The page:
President Xi Jinping of China made an historic announcement to introduce a cap-and-trade system at the United Nations General Assembly meeting this week.
Cap-and-trade, an idea that President Obama failed to implement in the United States, is a market-based system designed to curb carbon emissions and fight climate change. It provides carbon-emitting corporations a number of credits with which corporations are allowed to pollute. If a corporation exceeds its given number of credits, it must buy more from the government; if a corporation stays within its limit, however, it can then sell its excess credits to other corporations.
Ideally, these credits would be sold on a free market, which makes cap-and-trade an innovative way to fight climate change. It is ironic, then, that an officially authoritarian and Communist country such as China is embracing this system, but it points to the balance between continued spectacular economic growth and managing the devastating pollution that such growth entails. Beneath this delicate balancing act is the growing discontent among millions of Chinese who live in some of the most polluted cities in the world.
While China was achieving double digit GDP growth rates at a time when most of the world was slowing down, most Chinese suffered through such pollution; it becomes easier to deal with such problems in an undemocratic country when personal incomes and life prospects improve so dramatically. This trend, however, has only proven true up to a certain point. Now that economic growth is slowing down in China and a new middle class is emerging, ordinary Chinese people are often more vocal about their demands. A growing number of protests over the past few years have been specifically about environmental issues, among others such as inequality.
Exacerbating the issue are several factors of modern Chinese society: a weak tradition of the rule of law, rampant corruption, and an existentialist fear of the Communist Party to see anything as democratic as street protests. The solution up until recently has been to clamp down on such protests at a local level. With stories about environmental protests breaking out regularly on Weibo, however, the Chinese Twitter, most of the world knows of China’s dilemma, including Chinese citizens themselves. Modern communication and its empowerment of the individual and China’s own economic growth and pollution have combined to create a perfect storm. In many ways, environmental protection has become a test of the Communist Party’s ability to adapt to a China that is very different from when Tiananmen Square occurred.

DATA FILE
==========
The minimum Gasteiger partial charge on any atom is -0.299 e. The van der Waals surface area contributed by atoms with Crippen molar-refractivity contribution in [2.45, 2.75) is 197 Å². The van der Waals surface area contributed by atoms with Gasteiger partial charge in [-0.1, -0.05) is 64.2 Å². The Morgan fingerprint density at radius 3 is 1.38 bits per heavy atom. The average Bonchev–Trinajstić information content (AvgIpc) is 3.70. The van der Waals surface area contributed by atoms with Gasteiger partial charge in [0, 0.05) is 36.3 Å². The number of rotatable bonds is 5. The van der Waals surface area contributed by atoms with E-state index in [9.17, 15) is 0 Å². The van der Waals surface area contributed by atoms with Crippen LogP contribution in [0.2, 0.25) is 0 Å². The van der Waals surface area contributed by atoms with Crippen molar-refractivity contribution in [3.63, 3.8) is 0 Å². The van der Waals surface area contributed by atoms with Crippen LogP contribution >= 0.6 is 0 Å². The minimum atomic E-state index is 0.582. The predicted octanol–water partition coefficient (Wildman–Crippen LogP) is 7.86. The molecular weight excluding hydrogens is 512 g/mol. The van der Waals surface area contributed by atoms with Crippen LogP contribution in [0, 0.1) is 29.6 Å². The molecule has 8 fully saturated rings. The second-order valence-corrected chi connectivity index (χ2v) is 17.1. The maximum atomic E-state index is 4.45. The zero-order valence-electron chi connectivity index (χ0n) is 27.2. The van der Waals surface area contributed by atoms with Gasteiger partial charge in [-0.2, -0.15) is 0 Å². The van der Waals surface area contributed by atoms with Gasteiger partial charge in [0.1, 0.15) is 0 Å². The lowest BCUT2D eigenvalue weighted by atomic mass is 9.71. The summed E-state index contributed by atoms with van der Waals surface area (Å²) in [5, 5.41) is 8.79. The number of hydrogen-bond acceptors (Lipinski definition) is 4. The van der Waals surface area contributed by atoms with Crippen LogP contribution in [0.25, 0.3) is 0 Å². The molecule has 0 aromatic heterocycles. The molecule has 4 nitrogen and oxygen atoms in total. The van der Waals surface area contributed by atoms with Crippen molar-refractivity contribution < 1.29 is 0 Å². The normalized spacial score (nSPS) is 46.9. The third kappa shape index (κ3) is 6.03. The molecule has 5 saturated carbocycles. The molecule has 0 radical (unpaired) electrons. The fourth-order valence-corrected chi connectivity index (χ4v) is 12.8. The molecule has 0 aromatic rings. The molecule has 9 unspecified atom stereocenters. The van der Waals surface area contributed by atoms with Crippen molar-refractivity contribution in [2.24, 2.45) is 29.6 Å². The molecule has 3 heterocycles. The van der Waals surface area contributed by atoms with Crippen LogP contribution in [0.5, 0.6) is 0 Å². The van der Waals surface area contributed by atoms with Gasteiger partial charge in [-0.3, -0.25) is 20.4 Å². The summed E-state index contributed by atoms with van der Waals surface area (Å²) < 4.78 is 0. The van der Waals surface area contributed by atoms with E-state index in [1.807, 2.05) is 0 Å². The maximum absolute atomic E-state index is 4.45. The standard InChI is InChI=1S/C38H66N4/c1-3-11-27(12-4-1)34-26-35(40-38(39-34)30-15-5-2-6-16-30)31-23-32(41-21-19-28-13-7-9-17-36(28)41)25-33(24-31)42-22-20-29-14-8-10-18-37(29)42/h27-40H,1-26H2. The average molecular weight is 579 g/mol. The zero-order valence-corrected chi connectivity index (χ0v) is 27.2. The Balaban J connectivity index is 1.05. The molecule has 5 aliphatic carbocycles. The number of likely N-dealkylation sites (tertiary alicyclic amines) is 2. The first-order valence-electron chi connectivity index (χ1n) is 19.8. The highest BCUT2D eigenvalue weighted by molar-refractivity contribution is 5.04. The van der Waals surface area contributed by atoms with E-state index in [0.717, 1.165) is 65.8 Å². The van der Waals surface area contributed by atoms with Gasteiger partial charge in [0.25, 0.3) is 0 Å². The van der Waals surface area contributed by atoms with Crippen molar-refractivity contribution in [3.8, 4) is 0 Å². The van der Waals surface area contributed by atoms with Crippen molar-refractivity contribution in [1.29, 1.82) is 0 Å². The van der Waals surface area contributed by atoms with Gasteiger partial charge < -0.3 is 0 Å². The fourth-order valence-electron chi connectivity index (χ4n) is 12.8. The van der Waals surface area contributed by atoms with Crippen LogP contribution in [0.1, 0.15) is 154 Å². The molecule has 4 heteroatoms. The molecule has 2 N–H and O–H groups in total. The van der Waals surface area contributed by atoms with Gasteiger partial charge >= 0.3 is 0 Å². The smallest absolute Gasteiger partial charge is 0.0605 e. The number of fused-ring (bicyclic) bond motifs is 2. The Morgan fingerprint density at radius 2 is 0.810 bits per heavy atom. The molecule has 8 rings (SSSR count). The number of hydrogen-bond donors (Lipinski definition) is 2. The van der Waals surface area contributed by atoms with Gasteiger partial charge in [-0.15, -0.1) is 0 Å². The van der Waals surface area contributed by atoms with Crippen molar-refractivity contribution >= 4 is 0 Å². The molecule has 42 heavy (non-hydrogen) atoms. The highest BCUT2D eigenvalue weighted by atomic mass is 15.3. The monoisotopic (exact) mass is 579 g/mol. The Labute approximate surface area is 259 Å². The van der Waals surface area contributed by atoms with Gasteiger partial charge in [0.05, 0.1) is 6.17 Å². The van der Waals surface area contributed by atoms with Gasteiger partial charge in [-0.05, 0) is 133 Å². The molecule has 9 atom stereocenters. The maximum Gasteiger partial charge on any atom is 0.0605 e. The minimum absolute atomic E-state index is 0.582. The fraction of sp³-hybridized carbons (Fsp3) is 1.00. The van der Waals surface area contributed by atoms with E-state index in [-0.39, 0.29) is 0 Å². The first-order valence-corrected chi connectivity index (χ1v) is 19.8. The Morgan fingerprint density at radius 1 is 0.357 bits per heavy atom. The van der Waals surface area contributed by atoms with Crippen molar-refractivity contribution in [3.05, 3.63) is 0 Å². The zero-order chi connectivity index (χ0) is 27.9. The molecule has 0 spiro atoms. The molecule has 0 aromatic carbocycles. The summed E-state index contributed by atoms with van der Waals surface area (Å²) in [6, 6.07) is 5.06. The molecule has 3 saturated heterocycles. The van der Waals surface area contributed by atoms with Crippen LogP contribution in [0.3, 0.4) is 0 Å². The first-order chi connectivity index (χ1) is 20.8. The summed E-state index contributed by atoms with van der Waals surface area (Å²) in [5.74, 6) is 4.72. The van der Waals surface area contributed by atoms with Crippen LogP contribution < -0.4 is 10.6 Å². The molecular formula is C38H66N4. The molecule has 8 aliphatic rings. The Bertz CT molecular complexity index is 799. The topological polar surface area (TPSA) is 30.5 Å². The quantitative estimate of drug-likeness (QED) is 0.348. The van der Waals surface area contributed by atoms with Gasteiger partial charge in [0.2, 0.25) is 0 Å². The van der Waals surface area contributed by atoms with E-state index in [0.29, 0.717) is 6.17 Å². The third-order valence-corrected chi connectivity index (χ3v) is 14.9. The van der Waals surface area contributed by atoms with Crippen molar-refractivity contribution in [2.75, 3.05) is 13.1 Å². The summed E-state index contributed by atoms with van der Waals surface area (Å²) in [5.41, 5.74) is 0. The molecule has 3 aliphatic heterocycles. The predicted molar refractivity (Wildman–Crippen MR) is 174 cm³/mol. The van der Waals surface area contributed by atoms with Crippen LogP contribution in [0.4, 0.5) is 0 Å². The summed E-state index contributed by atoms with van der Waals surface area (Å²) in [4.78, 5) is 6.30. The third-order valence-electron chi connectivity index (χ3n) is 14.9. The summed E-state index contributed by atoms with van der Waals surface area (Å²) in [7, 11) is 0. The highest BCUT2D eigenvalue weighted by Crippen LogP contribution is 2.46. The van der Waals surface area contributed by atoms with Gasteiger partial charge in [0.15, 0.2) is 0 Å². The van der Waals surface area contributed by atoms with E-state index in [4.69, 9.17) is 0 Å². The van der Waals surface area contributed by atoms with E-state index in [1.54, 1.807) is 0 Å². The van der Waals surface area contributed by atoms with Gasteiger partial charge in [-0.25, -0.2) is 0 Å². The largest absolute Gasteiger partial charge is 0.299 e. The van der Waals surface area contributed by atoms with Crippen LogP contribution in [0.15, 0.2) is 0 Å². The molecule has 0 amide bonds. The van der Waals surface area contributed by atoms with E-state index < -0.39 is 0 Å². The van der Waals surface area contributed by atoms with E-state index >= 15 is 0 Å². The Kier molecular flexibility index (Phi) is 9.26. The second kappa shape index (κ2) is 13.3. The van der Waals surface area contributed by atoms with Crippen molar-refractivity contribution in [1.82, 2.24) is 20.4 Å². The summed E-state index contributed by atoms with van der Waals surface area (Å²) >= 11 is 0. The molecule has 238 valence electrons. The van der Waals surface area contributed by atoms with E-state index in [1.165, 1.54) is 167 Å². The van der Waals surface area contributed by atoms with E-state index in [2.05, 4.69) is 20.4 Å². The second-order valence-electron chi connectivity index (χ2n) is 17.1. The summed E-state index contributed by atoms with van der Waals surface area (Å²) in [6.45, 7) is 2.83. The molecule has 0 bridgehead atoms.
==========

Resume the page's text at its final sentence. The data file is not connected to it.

The cap-and-trade system, set to be introduced by 2017, is a bold step for China for a few reasons: it pressures other developed countries and India to enact their own methods of combatting climate change, it pushes China ever closer to operating like an official capitalist economy, and it may just be enough to quell protests. The latter is perhaps the most important. Many analysts have predicted that China will inevitably move towards a more democratic system of governing as its economy and middle class grow. China has so far defied expectations, but it clearly cannot afford widespread and prolonged crackdowns on its citizens. Such behavior would be condemned by the international community and potentially be bad for business and foreign investment. This cap-and-trade represents a middle ground that China can walk for now.
If it is successful, then it will be a victory for pollution weary Chinese and for the broader issue of climate change, while at the same time legitimizing the Communist Party’s control over China.